I know from experience. I’m going to share a secret with you. It’s a secret that I’m not proud of but it happened and I’ve dealt with it. I had to declare bankruptcy after my divorce from my first husband. The majority of the debt was credit card debt. It seemed like we had a card from every company that would offer us one. After I graduated from college, the offers poured in and they would send the card without me even applying for them. The stack was bigger than the one pictured. It didn’t take long before those cards were maxed out. I didn’t have a job after the divorce and bankruptcy at the time seemed to be the only option I had. I’ll tell you which bankruptcy I chose and why in a later post.
Back to credit cards. After much reading and prayer, I’ve come to the conclusion that for me, it is ok to have one or two low limit credit cards. Why? Because I travel to Tennessee a couple of times a year and the Frugal Hubby and me travel to New Mexico several times a year. It’s convenient to have the credit card to hold the reservation and to use at gas stations. It’s also convenient to have them to pay for airline tickets. I think it’s entirely up to each individual as to what they can or cannot handle.
Having said all that here are 4 Do’s and Don’ts for credit card usage:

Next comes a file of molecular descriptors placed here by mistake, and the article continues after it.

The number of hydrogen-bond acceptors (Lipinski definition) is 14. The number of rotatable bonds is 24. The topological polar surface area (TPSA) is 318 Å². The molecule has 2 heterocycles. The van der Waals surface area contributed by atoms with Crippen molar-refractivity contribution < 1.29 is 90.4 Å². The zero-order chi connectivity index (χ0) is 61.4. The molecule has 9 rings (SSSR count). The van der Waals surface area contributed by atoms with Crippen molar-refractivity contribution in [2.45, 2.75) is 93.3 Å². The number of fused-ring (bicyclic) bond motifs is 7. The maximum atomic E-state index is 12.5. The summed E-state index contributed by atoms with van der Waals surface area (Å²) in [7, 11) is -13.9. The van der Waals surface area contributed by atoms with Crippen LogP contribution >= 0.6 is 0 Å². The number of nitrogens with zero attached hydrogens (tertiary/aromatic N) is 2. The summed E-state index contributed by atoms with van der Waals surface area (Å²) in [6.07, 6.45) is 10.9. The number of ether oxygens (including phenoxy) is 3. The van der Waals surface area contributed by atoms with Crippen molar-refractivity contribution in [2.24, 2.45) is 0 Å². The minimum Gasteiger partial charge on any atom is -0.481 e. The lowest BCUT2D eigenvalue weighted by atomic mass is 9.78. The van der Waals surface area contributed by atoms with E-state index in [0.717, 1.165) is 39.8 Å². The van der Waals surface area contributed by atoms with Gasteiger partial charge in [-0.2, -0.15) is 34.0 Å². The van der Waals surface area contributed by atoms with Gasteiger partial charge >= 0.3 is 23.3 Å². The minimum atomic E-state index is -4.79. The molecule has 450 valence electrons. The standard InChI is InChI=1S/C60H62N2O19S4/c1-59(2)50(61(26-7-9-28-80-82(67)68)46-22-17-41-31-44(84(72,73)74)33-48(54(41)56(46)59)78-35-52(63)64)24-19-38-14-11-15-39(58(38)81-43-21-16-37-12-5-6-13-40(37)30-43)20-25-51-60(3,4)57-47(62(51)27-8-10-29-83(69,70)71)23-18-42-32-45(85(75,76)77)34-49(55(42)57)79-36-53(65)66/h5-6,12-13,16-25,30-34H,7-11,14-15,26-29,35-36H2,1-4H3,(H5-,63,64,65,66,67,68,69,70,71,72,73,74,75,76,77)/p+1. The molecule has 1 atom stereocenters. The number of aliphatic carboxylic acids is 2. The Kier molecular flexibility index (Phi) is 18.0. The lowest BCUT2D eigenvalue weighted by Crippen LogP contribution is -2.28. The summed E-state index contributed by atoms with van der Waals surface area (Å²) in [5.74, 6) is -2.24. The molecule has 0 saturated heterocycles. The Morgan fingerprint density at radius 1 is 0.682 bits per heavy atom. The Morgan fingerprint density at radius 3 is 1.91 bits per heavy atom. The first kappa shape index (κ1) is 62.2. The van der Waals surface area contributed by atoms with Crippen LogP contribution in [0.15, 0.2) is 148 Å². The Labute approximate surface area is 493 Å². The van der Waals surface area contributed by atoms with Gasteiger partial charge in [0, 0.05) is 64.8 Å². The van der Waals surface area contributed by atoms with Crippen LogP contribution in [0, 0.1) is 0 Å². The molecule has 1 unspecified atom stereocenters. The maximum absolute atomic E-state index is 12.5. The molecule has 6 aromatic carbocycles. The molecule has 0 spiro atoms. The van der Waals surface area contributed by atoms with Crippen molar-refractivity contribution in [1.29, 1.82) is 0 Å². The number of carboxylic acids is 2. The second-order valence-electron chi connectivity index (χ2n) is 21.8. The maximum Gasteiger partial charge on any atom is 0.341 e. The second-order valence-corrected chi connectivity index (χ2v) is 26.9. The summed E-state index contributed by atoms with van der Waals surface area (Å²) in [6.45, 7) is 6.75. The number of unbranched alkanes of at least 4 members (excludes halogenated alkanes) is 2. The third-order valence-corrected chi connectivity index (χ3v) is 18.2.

- Choose your credit card carefully. Ask yourself whether you want to pay a fee for a credit card. “When considering a new card with a fee, look at what the card offers for that fee,” says Gregory B. Meyer, Community Relations Manager at Meriwest Credit Union in San Jose, Calif. “Do they offer travel protection or travel insurance? Do they offer rewards points? Do you get discounts from airlines, hotels or stores?
- Pay your credit card balance in full every month. If you don’t pay your credit card, you are wasting money by paying interest on the balance. Most credit cards have an interest rate of 18% or higher.
- If you miss your credit card payment by a couple of days, call the credit card company (the number is usually on the back) and tell them what happened and that you are sorry. Ask if they can waive the late fee (usually $25 to $35). Remember to be friendly.
- Don’t go over the credit limit. Another way of putting it — don’t go on a spending spree and max out the card. Remember you are going to try and pay it in full each month plus they charge an over-the-limit fee.
There are more do’s and don’ts regarding credit cards. Please leave us a comment and let us know what some of your do’s and don’ts are. As with any article, there are some disclaimers that have to be made. Here’s ours! Please remember that The Frugal Housewife is not an expert in the personal finance field. This article is simply written from The Frugal Housewife’s experiences. The Frugal Housewife is not responsible for any reader misuse of credit cards or financial decisions regarding the use of credit cards as a result of reading this article.
Till next time,
The Frugal Housewife